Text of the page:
The complaint, received from a member of the public, raised concerns over the beer’s anthropomorphic cartoon style packaging under Code rule 3.2(h), which states a product should not have a particular appeal to under-18’s.
However, the complaint was not upheld by the panel as the anthropomorphised bird on the front of the can was found to have a “stern, unfriendly expression that contrasted with anthropomorphised animals which usually appear in children’s media”.
Code of practice
The Panel also noted while some cartoon animals could appeal to under-18’s, the character design was complex, with the bird dressed as a military pilot alongside elements such as facial tattoos, which ensured the character appeared more adult in nature.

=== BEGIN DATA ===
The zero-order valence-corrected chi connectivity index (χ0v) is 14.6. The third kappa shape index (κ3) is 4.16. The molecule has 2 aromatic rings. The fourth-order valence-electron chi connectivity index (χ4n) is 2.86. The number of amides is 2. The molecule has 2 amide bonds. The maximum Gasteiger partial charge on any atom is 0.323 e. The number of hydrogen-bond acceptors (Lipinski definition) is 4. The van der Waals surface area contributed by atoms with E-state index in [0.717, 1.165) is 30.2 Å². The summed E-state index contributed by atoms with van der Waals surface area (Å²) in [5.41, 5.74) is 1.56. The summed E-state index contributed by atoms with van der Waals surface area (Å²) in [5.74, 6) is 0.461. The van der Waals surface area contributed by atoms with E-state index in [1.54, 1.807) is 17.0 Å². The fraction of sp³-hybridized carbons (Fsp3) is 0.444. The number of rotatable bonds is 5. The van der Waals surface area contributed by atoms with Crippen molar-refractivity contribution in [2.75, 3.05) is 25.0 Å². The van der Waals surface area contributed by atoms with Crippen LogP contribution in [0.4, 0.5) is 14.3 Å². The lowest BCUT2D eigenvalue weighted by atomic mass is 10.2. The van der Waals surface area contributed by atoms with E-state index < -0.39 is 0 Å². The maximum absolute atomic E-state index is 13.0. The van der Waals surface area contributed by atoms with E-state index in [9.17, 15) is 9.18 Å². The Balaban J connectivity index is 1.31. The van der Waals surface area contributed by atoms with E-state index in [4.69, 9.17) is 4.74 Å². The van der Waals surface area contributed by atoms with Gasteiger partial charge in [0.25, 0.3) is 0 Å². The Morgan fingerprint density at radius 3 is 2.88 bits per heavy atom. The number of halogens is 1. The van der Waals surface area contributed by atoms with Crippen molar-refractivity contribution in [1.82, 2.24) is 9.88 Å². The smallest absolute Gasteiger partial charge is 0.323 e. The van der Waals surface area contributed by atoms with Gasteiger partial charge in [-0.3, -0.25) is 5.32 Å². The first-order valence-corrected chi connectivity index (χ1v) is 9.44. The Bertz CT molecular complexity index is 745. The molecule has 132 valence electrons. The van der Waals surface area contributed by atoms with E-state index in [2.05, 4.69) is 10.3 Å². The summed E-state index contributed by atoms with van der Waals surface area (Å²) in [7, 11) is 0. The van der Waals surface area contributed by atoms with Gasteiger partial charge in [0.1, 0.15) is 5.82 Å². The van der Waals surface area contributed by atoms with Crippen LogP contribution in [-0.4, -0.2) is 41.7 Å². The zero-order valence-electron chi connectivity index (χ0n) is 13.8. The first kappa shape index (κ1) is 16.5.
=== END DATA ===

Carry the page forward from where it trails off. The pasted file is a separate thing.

After assessing the packaging in its entirety, the panel considered while the style was cartoon-like and the character was the dominant theme, on balance, the design was retro in style, mature and reasonably complex, therefore not constituting a particular appeal to under-18’s.
The Panel also considered the product under three other code rules, including whether the product communicated its alcoholic nature with absolute clarity, but again found no breach of the code.
ICP chair Rachel Childs said: “It’s absolutely vital under the code of practice that producers take care to ensure their alcohol products don’t have particular appeal to under-18s.
“In this case, while the packaging was cartoon-like and the character was the dominant theme, it was clear from the overall impression of the product that it did not have a particular appeal to children.”
Wingman was first introduced in October last year, with the 4.3% ABV session IPA described by BrewDog as "boasting grassy hops with tropical notes of pineapple and lime".
Earlier this month, figures from the Portman Group’s sixth annual survey in partnership with YouGov found the number of people aged 18-24 regularly drinking alternatives to alcohol in the UK had increased by 13 percentage points during the past two years.